This may not necessarily lead to a really coherent and conceptually balanced album, but who cares if almost every song on it is a winner. As Troubleman Pritchard really doesn’t hold back on anything, turning from super sweet songs to outrageously bursting and burning beats, from nice and loungy coolness to seductive soulful songs – it’s impressive in how many ways he hits the sweet spot on this album.
So let’s slide on over to the dance floor and “Have A Good Time” – it’s the ideal opener, establishing the lively speed, the animated broken beats, its simple Rhodes joys and bouncing bass that are at the heart of the Troubleman sound. Pritchard keeps it basic on this one, delivering an extended intro to get into the mood. No one sweating on the dance floor yet, but we feel that this might turn into good fun as soon as the DJ turns up the heat.
Which he does on the title track. It only takes a few seconds to understand that this is not a track that tries to please at all costs. It’s got plenty of speed and its broken beats are always on the verge of falling all over themselves. If it weren’t so damn funky you might find it hectic – but it’s one of those tracks that doesn’t even ask or care. Pritchard whips it forward, doesn’t look back and I can’t help applauding the audacity of this rhythmic assault. You know these really wild tracks that you always hope you have handy when the crowd is sweating their pants off and still hasn’t had enough? This might just be one of them.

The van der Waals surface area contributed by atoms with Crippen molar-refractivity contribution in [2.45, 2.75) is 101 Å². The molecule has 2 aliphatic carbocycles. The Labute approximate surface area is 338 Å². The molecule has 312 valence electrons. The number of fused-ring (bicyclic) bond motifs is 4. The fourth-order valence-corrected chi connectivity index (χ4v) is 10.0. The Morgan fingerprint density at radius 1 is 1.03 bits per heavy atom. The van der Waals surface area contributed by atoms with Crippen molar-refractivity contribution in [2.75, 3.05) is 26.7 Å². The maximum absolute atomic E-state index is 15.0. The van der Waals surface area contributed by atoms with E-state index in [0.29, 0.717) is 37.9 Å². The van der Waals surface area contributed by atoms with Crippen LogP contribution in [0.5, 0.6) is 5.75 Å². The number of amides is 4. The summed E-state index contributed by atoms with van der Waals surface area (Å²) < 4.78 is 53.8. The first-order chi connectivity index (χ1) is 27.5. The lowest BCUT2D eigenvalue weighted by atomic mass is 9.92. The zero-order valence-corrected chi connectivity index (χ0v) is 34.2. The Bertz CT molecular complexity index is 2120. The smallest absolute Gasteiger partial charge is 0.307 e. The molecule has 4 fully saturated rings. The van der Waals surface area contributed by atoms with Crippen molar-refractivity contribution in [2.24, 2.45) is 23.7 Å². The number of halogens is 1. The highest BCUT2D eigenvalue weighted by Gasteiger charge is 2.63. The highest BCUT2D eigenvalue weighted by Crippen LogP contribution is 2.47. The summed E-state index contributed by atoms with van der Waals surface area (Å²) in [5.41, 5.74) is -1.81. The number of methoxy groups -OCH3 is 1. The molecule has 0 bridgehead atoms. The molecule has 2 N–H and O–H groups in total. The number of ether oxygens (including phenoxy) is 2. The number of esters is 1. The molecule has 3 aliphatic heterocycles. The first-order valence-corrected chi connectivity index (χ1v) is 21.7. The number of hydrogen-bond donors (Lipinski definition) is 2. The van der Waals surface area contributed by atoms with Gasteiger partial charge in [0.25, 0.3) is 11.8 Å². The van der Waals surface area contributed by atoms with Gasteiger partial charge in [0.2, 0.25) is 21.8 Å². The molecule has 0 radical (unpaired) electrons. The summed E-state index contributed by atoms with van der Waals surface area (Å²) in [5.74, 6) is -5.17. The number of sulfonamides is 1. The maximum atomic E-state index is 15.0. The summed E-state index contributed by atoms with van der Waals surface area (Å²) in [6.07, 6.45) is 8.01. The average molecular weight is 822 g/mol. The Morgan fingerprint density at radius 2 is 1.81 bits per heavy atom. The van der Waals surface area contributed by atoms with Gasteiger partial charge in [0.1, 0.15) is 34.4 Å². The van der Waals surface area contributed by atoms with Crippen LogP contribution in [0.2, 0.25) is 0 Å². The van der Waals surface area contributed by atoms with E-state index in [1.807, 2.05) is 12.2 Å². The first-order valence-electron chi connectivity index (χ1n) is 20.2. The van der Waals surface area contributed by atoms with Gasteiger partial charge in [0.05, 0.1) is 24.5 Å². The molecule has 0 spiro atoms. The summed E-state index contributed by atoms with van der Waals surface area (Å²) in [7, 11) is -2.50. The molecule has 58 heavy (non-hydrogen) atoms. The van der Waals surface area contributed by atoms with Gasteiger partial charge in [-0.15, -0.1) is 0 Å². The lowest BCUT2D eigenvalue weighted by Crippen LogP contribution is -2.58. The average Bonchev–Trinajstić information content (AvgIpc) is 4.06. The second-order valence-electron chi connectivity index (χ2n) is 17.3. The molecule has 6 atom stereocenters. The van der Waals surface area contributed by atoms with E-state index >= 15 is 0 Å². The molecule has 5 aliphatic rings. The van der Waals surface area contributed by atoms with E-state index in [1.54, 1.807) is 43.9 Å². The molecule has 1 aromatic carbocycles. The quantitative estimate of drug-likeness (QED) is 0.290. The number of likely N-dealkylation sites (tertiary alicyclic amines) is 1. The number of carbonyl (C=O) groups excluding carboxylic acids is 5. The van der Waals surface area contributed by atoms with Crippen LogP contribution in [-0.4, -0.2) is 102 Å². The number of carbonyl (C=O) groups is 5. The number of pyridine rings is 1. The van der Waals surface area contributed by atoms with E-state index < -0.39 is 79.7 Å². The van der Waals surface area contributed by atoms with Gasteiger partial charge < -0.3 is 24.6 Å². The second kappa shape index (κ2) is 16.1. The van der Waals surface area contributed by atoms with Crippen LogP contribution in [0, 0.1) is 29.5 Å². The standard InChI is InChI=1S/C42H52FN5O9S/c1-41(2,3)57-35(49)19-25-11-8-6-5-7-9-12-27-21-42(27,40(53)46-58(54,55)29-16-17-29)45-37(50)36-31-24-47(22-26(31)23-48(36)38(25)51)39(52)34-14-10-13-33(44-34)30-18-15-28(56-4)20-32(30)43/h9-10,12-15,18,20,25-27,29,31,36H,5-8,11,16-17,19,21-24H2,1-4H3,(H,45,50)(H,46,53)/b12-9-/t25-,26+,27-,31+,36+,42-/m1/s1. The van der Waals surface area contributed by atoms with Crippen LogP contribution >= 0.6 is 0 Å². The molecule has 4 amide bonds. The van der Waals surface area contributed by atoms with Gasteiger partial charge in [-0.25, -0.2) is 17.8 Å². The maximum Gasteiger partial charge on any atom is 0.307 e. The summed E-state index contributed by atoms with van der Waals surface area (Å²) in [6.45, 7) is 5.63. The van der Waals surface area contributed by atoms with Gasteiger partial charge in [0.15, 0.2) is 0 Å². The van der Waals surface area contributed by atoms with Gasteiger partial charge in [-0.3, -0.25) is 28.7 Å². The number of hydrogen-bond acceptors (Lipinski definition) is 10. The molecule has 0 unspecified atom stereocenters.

If that’s too audacious for you, “Toda Hora” might do the trick as well. Closer to midtempo, wonderfully tricky drums that are Latin in a slightly unorthodox way, and pretty well accompanied by the ever charming Nina Miranda. It’s fascinating how Pritchard is able to keep the same mix of ingredients and still move from slightly mad to playfully upbeat. Effortlessly.
One of the few downsides of this vinyl edition of the album is that it doesn’t contain all of the tracks that are featured on the CD and the digital release. Three tracks are not included: “Zap”, “Strikehard” and “Change Is What We Need (Progress)”. The omission of the first one is not really a huge tragedy and “Strikehard” didn’t necessarily strike hard as a 12″ before, but “Change Is What We Need (Progress)” is somewhat essential to this album with its superbly rolling beats and catchy vocals. You’ll just have to get the 12″ as well.